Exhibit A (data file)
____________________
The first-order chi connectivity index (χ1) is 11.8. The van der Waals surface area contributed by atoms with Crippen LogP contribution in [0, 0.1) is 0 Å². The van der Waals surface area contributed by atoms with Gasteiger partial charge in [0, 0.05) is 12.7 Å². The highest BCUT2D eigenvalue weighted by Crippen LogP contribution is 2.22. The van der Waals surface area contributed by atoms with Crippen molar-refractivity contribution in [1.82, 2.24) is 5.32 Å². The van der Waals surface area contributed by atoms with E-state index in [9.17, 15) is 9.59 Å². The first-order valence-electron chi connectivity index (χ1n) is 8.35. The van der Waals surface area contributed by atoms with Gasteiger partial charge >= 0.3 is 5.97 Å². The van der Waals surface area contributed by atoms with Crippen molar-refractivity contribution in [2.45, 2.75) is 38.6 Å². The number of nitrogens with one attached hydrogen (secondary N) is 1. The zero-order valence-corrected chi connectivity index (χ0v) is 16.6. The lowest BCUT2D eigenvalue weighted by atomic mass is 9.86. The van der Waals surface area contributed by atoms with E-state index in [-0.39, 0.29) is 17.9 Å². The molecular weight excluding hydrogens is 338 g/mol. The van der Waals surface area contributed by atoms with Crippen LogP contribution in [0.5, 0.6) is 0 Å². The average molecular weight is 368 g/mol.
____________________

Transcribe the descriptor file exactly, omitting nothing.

The first-order chi connectivity index (χ1) is 11.8. The van der Waals surface area contributed by atoms with Crippen LogP contribution in [0, 0.1) is 0 Å². The van der Waals surface area contributed by atoms with Gasteiger partial charge in [0, 0.05) is 12.7 Å². The highest BCUT2D eigenvalue weighted by Crippen LogP contribution is 2.22. The van der Waals surface area contributed by atoms with Crippen molar-refractivity contribution in [1.82, 2.24) is 5.32 Å². The van der Waals surface area contributed by atoms with E-state index in [9.17, 15) is 9.59 Å². The first-order valence-electron chi connectivity index (χ1n) is 8.35. The van der Waals surface area contributed by atoms with Gasteiger partial charge >= 0.3 is 5.97 Å². The van der Waals surface area contributed by atoms with Crippen molar-refractivity contribution in [2.45, 2.75) is 38.6 Å². The number of nitrogens with one attached hydrogen (secondary N) is 1. The zero-order valence-corrected chi connectivity index (χ0v) is 16.6. The lowest BCUT2D eigenvalue weighted by atomic mass is 9.86. The van der Waals surface area contributed by atoms with E-state index in [-0.39, 0.29) is 17.9 Å². The molecular weight excluding hydrogens is 338 g/mol. The van der Waals surface area contributed by atoms with Crippen LogP contribution in [0.5, 0.6) is 0 Å². The average molecular weight is 368 g/mol.